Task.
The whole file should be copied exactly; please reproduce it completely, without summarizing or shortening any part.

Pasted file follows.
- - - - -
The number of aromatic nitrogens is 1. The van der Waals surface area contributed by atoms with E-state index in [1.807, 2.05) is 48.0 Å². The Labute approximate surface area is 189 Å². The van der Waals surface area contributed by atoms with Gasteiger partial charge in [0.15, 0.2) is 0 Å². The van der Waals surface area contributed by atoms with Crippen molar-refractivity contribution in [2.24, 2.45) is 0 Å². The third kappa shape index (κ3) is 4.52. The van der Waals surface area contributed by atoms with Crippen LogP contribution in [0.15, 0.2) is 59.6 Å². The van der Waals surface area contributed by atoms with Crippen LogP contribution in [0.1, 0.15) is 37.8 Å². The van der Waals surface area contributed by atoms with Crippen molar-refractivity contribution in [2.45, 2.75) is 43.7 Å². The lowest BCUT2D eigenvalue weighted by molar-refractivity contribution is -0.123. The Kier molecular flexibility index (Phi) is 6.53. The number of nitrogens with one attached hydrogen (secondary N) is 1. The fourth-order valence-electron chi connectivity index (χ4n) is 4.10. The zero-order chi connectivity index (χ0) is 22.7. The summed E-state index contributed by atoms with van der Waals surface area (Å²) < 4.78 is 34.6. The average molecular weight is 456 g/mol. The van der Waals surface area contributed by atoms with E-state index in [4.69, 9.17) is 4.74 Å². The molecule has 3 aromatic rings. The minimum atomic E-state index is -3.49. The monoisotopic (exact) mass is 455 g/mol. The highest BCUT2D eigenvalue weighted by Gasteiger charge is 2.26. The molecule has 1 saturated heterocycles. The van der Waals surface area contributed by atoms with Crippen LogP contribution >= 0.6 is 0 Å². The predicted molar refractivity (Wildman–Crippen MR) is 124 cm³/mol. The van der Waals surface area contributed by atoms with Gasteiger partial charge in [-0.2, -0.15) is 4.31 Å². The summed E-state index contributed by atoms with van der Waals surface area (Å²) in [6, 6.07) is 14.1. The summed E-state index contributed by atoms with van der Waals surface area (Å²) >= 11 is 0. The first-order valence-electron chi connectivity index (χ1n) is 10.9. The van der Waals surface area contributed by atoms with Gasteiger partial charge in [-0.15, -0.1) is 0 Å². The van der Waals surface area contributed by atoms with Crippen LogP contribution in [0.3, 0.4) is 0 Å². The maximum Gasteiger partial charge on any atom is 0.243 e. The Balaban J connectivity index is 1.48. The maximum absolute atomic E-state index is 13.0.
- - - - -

The number of aromatic nitrogens is 1. The van der Waals surface area contributed by atoms with E-state index in [1.807, 2.05) is 48.0 Å². The Labute approximate surface area is 189 Å². The van der Waals surface area contributed by atoms with Gasteiger partial charge in [0.15, 0.2) is 0 Å². The van der Waals surface area contributed by atoms with Crippen molar-refractivity contribution in [2.24, 2.45) is 0 Å². The third kappa shape index (κ3) is 4.52. The van der Waals surface area contributed by atoms with Crippen LogP contribution in [0.15, 0.2) is 59.6 Å². The van der Waals surface area contributed by atoms with Crippen LogP contribution in [0.1, 0.15) is 37.8 Å². The van der Waals surface area contributed by atoms with Crippen molar-refractivity contribution in [2.45, 2.75) is 43.7 Å². The lowest BCUT2D eigenvalue weighted by molar-refractivity contribution is -0.123. The Kier molecular flexibility index (Phi) is 6.53. The number of nitrogens with one attached hydrogen (secondary N) is 1. The fourth-order valence-electron chi connectivity index (χ4n) is 4.10. The zero-order chi connectivity index (χ0) is 22.7. The summed E-state index contributed by atoms with van der Waals surface area (Å²) < 4.78 is 34.6. The average molecular weight is 456 g/mol. The van der Waals surface area contributed by atoms with E-state index in [4.69, 9.17) is 4.74 Å². The molecule has 3 aromatic rings. The minimum atomic E-state index is -3.49. The monoisotopic (exact) mass is 455 g/mol. The highest BCUT2D eigenvalue weighted by Gasteiger charge is 2.26. The molecule has 1 saturated heterocycles. The van der Waals surface area contributed by atoms with Crippen LogP contribution >= 0.6 is 0 Å². The predicted molar refractivity (Wildman–Crippen MR) is 124 cm³/mol. The van der Waals surface area contributed by atoms with Gasteiger partial charge in [-0.2, -0.15) is 4.31 Å². The summed E-state index contributed by atoms with van der Waals surface area (Å²) in [6, 6.07) is 14.1. The summed E-state index contributed by atoms with van der Waals surface area (Å²) >= 11 is 0. The first-order valence-electron chi connectivity index (χ1n) is 10.9. The van der Waals surface area contributed by atoms with Gasteiger partial charge in [-0.15, -0.1) is 0 Å². The van der Waals surface area contributed by atoms with Crippen LogP contribution in [0.3, 0.4) is 0 Å². The maximum Gasteiger partial charge on any atom is 0.243 e. The Balaban J connectivity index is 1.48. The maximum absolute atomic E-state index is 13.0.